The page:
Smoke from Kansas returns to make air quality poor; Nebraska’s legal options limited

Smoke from Kansas returns to make air quality poor; Nebraska’s legal options limited
Updated 6:38 p.m. Courtesy EPA

Farmers and ranchers in Kansas continue to burn land to produce better grass for cattle, but eastern Nebraska residents are paying the price again this week. South winds are pushing smoke into Nebraska, causing dangerous air quality conditions Wednesday.

Johnson, Pawnee, Lancaster, Jefferson and Gage Counties are seeing the poorest air qualities, including Lincoln, Beatrice, Fairbury, Tecumseh and Pawnee City. However, all of southeast Nebraska and the extreme southwest corner of Iowa was seeing a haze and smelling smoke Wednesday morning.

Kansas usually burns the Flint Hills acres around March and April every year and farmers and ranchers are allowed to burn up to 2 million acres. A Lincoln attorney says that Nebraska has limited legal options regarding the Kansas smoke.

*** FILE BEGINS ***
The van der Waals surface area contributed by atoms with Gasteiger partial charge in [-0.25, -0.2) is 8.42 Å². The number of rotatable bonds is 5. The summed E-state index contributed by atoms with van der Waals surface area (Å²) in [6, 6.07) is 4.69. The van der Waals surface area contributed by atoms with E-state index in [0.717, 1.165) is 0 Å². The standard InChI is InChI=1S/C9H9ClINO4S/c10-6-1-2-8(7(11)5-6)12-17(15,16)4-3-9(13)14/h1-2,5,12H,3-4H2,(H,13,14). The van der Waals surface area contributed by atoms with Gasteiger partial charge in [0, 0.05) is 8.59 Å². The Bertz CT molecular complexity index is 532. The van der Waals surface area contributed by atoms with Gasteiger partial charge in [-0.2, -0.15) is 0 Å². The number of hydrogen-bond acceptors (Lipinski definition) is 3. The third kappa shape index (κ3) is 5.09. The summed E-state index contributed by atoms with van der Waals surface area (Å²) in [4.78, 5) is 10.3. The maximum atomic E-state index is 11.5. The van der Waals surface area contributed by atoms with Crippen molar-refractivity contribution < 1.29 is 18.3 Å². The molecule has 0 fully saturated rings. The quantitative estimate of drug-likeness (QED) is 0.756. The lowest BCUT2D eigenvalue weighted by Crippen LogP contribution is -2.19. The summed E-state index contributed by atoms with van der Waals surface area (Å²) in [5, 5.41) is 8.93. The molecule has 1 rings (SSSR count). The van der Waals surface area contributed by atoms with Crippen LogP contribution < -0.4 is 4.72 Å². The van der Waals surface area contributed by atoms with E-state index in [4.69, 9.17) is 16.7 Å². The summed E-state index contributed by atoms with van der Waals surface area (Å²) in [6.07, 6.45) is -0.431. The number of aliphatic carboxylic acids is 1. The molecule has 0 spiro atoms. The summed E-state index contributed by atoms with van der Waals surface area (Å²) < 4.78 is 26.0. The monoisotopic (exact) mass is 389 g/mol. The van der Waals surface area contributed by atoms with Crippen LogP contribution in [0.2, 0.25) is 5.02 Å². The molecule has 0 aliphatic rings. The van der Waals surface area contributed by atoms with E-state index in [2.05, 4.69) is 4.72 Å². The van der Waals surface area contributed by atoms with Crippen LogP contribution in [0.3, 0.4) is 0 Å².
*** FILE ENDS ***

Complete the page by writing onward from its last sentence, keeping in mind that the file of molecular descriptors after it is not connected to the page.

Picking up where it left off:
Lincoln lawyer Steve Mossman, who specializes in agricultural and environmental law, doesn’t think Nebraska could successfully sue Kansas authorities to regulate prescribed burns because courts are reluctant to force them to regulate against their will. He says a better option is cooperation and better communication between the two states.

It’s recommended that people with respiratory conditions (such as asthma or lung disease), heart disease or elderly adults/child stay indoors and avoid strenuous physical activity due to unhealthy levels of smoke in the air.

Residents are advised to keep windows and doors closed and use the “re-circulate” setting when using a vehicle air conditioner. Those who experience difficulty breathing, coughing, tightness in the chest or angina should contact a medical provider.

Check the updated Air Quality Index by clicking here. 

The Associated Press contributed to this story.

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